This is one reason why Eugene, OR will remain one radical pedal-stroke ahead of America’s Bicycle test kitchen Portland, OR, Eugene’s cloying, attention-sponge sister: Eugene, Oregon Set to debut Tandem Cyclocross World Championships
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We were recently off the Burley Duet for two weeks- a bit too long for a routine mechanical fix. The forward bottom bracket – the eccentric – was creaking, and I had to pull it out for new bearings. The eccentric is a cylinder holding the bottom bracket bearings and axle, which are seated in a hole drilled off-center through the cylinder. When the bottom bracket is seated in the frame, turning the eccentric enables the timing chain that connects the front chainring to the rear to slacken or tighten in order to service the chain, cranks or BB. The eccentric is one of those little parts that makes the tandem unique from most other bikes. Coming up with any reason to work on it, talk about it, or otherwise make reference to the eccentric makes me feel nerdy cool.
The time away from the tandem was probably good for us. It gave us a chance to re-hone some single bike skills, especially giving my partner more time on her new Cannondale. I missed riding the tandem so much that I started this blog. And I got to find out a bit of what happens to a small bike company when they go out of business, or in the case of Burley, go through a complete structural overhaul that includes abandoning their entire bike production.
When I moved to Eugene briefly in ’99, Burley was one of the first businesses I found out about. Fresh out of college, I was already really into bikes, and was planning my first cross-country bike tour for the following year. My first and most essential acquisition for this lifestyle in the Pacific northwest was a set of rain gear handmade by the folks at what was then Burley Design Coop. Then I found out about their other products: tandems, trailer bikes, trailers for kids, recumbents, folding bikes – basically nailing most of the products for the whole family to bike together, and in any weather. Later, I actually did a couple stints of seasonal temp work for Burley.
This was one of my first post-college jobs, and still ranks as my favorite, more for what they were about and how they were run, than for what I actually did there. Sure, assembling D’Lite trailers all day was decent work and felt like I was producing something important, but it was the organization that was so inspiring. It was a completely employee-owned coop that had decided to pay everyone – including temps! – the same dollars per hour, and provide everyone – including temps! and even temps’ unmarried partners! – health benefits. At the end of the year, the worker-owners divvied up profits, if there were any, and reinvested a portion back into the company to make improvements. They had grown a lot in their 20 years at this point, and had a sterling modern facility at the west end of Amazon bike path, along which I had a nearly exclusively off-street 6-mile commute to work. Again, yay Eugene!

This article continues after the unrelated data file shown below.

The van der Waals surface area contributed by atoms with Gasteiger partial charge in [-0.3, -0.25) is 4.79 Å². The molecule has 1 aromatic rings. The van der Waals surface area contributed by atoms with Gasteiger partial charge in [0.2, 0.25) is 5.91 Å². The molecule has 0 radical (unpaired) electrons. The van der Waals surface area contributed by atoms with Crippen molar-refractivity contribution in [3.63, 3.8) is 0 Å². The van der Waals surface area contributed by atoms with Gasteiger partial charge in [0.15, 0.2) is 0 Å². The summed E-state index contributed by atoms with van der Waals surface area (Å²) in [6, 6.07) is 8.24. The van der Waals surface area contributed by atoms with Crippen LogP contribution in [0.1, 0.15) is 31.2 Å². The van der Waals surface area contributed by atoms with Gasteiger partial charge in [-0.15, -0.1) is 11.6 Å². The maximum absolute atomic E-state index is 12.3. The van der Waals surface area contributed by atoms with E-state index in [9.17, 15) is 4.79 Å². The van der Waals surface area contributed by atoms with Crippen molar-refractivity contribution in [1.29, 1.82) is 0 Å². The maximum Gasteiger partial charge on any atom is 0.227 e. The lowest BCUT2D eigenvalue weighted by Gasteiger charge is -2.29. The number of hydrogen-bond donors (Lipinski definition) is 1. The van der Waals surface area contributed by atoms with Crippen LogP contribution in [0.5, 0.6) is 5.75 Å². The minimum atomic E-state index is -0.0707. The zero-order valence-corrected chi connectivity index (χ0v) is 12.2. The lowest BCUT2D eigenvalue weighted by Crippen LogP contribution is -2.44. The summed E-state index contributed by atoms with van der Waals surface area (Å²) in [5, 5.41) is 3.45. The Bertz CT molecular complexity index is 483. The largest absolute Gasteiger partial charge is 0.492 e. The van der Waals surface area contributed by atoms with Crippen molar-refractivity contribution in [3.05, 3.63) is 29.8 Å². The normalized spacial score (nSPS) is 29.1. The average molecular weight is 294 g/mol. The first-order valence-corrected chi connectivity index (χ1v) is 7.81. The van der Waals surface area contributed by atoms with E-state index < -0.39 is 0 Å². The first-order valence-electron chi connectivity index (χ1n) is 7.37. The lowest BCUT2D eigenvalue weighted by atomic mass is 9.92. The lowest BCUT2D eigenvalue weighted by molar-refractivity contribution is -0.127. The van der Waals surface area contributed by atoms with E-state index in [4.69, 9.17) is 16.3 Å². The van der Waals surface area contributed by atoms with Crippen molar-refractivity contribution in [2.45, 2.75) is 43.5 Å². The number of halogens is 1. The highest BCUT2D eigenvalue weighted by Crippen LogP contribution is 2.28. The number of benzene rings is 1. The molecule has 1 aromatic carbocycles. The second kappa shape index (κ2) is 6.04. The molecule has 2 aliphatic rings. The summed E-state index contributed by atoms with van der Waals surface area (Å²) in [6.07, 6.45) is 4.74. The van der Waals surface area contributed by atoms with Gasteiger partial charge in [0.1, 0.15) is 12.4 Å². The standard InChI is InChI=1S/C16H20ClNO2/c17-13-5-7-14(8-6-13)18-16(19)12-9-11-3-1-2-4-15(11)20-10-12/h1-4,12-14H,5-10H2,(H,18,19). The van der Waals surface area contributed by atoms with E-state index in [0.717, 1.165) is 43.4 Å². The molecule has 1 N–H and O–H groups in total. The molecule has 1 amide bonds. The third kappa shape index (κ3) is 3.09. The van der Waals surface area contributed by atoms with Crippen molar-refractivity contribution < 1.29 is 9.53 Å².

Burley also provided forward-thinking incentives to encourage workers to find alternatives to driving alone to work in a car. More than providing secure indoor bike storage and showers, which they did, they gave employees $1 per day in gear or cash for everyday they biked, walked, took transit, or car-pooled – anything other than SOV.
Another cool thing about Burley was that they had a fleet of tandems and some of their other products that employees could borrow. I took one out for an overnight ride to stay at a hippie-witch’s house in Creswell. Hippie, because of the organic garden, free-range chickens and ducks, a dozen semi-feral cats coming in and out the open door, and the homemade slop of raw meat, eggs, and flour to feed the cats and dogs. Witch, because of the stone labyrinth garden, and those ducks. Doesn’t it seem like a witch would keep ducks, duck parts being necessary for certain incantations? I was never so happy to leave a place as the next morning, and it just so happened I had a pleasant tandem ride to take me home. What’s more, this being tandem-happy Oregon, a ProAm tandem bike race was randomly being held in this little town of Creswell that morning.
Anyway…once I get talking about one thing, I can’t leave the other out. It’s like all the different periods of my life are competing to write this post, as in an exquisite corpse.
Unfortunately, all of this awesome stuff about Burley may have something to do with what the company looks like today. Back in 2006, the company found itself in serious arrears, and sold to a private businessman, who restructured it and dropped everything except the trailers. There’s a lot I don’t know about the reasons this happened, or what the place is like today. From what I’ve read, it seems maybe they lost their focus with too many product lines – they were eventually making a line of single bikes, too – and got into bad debt. For all I know, it’s probably still a great place to work. It’s sad because I want to believe a coop can work, as Burley did successfully and notably for many years. It’s also sad because the rain gear was smart, and the tandems were, and are still, iconic.